My parents asked for pictures of my room a long time ago, so now that they're leaving for a week or two and won't have Internet access, I'll finally get around to posting pictures of it.
Here is my bed. I was lucky to find that the bed in my new room was as insanely high as the one in the room I inhabited during winter study, so that I didn't have to do anything to get it up there. I have various things under the bed, such as a snow tube and a box full of thirty plastic bags, because you never know when you might throw them away and then suddenly need thirty plastic bags the next day.
Over my bed I have a self-identified "decorative map" of my region of Maine that my parents sent me while I was at Mystic. People look at it and try to find the place in Maine where they visit in the summer. I try to convince them that it covers a very, very small region of Maine, but to no avail. They keep trying. If you look at the size of Deer Isle on a map of all of Maine and you compare it to the size of Deer Isle on this map, you will see how small a region this map actually covers. On the bright side, every tiny island off of Deer Isle appears on the map, including the one that Bunny owns.
Kathryn gave me a SEA poster of the Cramer. That was nice of her. I also have my inspirational running essay, my inspirational running poster, and my inspirational Academic Progress Report, for inspirational purposes. And a picture of the cutest five-year-old nephew in the world. I wouldn't have to be so specific, except that my three-year-old nephew is also very cute. Unfortunately, I don't have a picture of him on my wall.
Turning about 120° to the right, you see my rolling wardrobe. This room is big enough so that I can fit the bed and the wardrobe in the room and still have the drawers open! Wow. Here I have my inspirational decorative map of Phillips Exeter and my inspirational poster of potential perimeter-minimizing curves in sectors of Gauss space. You will also note my wonderful heater, where I have complete control over the temperature of my room. It's wonderful. And when I feel lonely and scared in the middle of the night, I can -- what? reach for the teddy bear? -- no, turn up the heat and listen to the comforting gurgling noises.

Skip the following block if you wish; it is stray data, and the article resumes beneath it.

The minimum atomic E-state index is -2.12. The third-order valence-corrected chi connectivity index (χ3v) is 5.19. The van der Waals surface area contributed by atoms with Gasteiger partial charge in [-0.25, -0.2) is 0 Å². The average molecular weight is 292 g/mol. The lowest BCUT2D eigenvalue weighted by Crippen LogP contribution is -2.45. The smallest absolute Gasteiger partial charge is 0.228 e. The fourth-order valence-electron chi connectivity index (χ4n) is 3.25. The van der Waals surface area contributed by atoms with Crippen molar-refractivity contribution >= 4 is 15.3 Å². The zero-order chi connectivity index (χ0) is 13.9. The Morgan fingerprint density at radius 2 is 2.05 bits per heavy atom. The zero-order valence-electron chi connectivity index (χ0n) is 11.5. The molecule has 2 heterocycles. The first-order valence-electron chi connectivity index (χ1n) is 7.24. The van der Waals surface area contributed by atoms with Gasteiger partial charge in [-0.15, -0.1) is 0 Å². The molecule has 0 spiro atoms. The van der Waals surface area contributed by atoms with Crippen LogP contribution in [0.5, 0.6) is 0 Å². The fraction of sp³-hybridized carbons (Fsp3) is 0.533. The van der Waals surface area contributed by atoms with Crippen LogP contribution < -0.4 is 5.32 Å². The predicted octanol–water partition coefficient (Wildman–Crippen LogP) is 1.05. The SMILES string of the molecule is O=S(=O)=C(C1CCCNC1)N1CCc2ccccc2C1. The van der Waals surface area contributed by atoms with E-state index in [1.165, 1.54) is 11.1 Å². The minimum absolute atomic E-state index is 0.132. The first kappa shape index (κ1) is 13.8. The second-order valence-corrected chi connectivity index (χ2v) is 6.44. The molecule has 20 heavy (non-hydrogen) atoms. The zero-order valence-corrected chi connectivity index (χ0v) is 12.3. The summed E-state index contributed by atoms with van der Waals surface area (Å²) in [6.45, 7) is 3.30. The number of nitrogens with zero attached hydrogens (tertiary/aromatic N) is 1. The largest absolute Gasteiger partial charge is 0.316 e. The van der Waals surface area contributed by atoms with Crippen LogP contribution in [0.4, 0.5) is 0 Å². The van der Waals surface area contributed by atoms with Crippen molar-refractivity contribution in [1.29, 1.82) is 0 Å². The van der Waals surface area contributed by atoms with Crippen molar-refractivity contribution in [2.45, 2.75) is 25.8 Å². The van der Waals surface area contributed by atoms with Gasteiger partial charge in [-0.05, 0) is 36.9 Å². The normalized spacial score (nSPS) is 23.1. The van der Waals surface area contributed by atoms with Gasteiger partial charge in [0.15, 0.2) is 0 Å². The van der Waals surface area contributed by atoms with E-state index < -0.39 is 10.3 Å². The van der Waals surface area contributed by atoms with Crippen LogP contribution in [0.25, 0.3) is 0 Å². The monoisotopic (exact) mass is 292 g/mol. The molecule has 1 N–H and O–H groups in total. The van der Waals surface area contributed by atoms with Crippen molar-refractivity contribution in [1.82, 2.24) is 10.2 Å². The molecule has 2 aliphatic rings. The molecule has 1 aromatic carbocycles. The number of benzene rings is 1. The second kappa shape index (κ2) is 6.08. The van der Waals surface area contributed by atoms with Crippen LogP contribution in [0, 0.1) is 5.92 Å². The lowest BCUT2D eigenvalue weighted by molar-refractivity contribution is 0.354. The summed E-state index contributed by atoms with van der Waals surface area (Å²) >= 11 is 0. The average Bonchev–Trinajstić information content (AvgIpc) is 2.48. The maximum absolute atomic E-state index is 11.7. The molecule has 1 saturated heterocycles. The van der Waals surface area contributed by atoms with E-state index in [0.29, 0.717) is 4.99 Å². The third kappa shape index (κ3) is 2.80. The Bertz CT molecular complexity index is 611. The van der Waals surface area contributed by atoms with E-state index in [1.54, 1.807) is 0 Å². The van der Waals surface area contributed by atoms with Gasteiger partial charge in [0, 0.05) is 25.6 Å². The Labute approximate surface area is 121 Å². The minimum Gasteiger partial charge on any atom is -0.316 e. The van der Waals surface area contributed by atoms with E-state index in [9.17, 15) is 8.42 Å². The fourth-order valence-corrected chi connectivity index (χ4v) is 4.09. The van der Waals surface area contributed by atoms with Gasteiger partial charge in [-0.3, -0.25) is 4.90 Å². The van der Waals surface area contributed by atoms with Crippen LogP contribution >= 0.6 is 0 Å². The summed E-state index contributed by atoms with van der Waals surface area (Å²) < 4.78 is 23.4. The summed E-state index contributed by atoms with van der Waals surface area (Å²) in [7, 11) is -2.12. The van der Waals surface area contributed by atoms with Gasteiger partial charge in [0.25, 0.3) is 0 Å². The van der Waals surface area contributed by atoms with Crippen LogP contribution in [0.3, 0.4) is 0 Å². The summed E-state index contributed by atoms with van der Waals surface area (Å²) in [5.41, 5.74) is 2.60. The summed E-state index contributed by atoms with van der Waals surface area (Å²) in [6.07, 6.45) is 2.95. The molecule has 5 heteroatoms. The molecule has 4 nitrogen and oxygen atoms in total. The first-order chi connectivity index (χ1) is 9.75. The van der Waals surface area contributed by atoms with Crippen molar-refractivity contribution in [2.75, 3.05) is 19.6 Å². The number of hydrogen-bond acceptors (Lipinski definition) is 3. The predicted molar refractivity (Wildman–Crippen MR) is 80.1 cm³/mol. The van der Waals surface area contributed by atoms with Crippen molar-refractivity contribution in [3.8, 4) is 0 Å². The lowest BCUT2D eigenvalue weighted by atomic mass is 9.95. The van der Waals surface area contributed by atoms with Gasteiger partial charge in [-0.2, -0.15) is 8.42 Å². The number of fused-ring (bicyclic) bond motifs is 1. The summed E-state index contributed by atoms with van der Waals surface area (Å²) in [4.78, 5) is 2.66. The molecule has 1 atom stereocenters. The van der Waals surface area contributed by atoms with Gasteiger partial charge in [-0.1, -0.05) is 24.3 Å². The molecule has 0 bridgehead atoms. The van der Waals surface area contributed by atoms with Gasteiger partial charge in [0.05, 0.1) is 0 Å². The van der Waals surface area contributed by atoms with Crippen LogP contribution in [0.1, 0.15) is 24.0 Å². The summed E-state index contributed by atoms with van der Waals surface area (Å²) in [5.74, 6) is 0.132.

Now we have turned another 60° to see the other side of the room head-on. The shiny curved things on the wall in this picture do not exist in real life; they are merely digital ghosts. Do not be alarmed. In the corner you see the shoebox, which is the box where I put my shoes. On the wall you can see part of my art gallery, which began in the previous picture. I printed multiple 8x10 pictures from my photography class so that I could decorate my barren walls.
On the floor you will see the floor rug that I purchased from Sean. I purchased this rug when someone suggested that I should get a dog to fill up the empty space in my empty room. The rug does not work very well to fill up the space, but I don't like dogs and it does fill up some of the visual space. Not that "visual space" actually exists and can be full or empty to any variable degree, of course.
Now we turn another 60° and move back a bit (to eliminate glare) and see the best part of the art gallery. This part of my room isn't very interesting, other than the art gallery and the six even numbers stuck to my door -- not very interesting, that is, unless you click on the image and look at the big version.
Then you can see that at the top of my door I have these four pictures that I cut out of Math Horizons magazine. You can't really see the two on the left (which are of Fibonacci and Botticelli's Venus) but you can tell that the two on the right are Michaelangelo's David and the Mona Lisa. If you look at them up close, they don't look like that at all; David is made of tubes of two colors, and the Mona Lisa is made of 10,000 dots connected by lines in a way that is a sort of solution to the Traveling Salesman Problem.
It's not called Diana's Mathy Blog for nothing.
Scientific Paper Graph Quality
17 hours ago